Frequently Asked Questions

How do I store leftover honey whole wheat sourdough artisan bread?


After the loaf has cooled completely, slice it and freeze the slices for a month or two. When you want a piece of bread, toast it or let it thaw and warm up just a bit before eating.

This bread baked up with a more closed crumb. Why?


When using whole wheat flour, it’s more difficult to develop the gluten strands because the little bits of bran and germ act like shards and cut the gluten strands throughout the process. The long sourdough process can help, but in general whole wheat tends to have a more closed crumb. The way this loaf is mixed also lends itself to a closed crumb – mixing all the ingredients at once and not autolysing the grain beforehand. I found it difficult to add the honey into the loaf without mixing all the ingredients together at the beginning, so for the sake of working with the dough, all the ingredients are mixed in at the beginning.

Can I make this bread with 1/2 whole wheat flour and 1/2 bread flour?


Yes! If you choose to substitute half of the whole wheat flour for bread flour, leave out the vital wheat gluten in the recipe and increase the total flour to 500 grams.

My sourdough bread baked up flat. What happened?

Most likely, your loaf was over-proofed. This can happen easily when using whole wheat. You will need to watch closely during fermentation, looking for it to be ready to be shaped and refrigerated for a cold proof. Even in the refrigerator, the dough will ferment faster than a bread flour dough. I wouldn’t let it cold ferment for more than 18 hours.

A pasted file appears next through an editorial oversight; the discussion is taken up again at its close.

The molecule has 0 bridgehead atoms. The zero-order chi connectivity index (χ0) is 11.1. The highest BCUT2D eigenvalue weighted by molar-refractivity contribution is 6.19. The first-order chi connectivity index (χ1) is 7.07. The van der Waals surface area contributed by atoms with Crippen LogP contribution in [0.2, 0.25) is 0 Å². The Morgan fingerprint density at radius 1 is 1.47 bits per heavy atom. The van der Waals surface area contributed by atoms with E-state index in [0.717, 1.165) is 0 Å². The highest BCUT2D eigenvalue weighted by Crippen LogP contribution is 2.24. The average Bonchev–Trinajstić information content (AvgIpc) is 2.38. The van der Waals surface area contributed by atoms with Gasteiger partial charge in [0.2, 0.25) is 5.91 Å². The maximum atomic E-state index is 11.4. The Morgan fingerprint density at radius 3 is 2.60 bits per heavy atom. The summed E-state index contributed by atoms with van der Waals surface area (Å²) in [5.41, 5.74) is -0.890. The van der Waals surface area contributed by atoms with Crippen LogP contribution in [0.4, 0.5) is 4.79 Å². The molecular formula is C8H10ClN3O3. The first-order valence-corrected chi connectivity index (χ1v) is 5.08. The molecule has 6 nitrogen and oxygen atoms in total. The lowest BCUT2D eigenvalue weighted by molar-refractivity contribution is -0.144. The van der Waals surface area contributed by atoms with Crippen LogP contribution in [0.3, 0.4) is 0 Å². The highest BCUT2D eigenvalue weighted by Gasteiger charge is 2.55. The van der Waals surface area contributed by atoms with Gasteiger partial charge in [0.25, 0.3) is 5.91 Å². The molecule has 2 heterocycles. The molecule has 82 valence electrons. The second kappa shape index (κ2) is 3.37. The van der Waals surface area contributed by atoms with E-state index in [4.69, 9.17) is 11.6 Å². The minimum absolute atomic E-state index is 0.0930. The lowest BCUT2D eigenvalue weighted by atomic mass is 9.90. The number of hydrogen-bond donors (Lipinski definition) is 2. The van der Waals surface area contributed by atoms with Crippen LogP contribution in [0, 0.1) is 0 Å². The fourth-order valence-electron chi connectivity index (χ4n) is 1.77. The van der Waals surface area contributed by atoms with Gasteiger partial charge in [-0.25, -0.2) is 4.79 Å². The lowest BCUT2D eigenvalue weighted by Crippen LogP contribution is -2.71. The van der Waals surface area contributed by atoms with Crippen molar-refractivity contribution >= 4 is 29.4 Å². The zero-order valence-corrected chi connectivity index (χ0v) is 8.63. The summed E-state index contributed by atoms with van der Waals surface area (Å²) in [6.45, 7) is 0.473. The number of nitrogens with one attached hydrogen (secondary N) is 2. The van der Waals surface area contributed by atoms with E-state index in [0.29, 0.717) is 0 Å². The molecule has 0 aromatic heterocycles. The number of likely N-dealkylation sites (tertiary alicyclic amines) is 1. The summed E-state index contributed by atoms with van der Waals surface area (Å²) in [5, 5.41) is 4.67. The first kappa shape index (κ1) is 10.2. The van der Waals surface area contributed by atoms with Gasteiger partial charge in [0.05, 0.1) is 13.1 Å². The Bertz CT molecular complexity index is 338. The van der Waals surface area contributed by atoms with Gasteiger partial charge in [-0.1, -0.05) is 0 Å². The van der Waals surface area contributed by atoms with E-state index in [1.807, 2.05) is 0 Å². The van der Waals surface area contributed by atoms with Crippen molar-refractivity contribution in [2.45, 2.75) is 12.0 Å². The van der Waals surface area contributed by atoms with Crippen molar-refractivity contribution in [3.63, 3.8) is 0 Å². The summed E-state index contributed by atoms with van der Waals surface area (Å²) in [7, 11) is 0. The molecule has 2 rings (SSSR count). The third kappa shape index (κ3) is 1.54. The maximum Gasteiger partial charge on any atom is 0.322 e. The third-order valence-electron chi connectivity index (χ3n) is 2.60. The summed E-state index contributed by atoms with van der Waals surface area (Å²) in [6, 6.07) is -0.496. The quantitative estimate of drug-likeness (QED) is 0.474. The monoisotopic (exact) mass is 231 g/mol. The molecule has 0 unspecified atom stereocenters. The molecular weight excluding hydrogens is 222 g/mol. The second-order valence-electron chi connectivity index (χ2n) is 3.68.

Honey Whole Wheat Sourdough Artisan Bread

Amy
Honey whole wheat sourdough takes the nutty richness of 100% whole wheat and adds a sweet twist with honey, creating an artisan bread that’s hard to resist. Easy to make if you’re familiar with sourdough artisan bread, sweet and delicious. You’re going to love this sourdough bread with honey and whole wheat flour.
5 from 4 votes
Prep Time 30 minutes
Cook Time 45 minutes
Fermentation Time 22 hours
Total Time 23 hours 15 minutes
Course Bread
Cuisine American
Servings 1 loaf

Ingredients
  

Levain (1:1:1 ratio, about 3-4 hours until ripe, 78°F)

  • 35 grams sourdough starter, ripe and active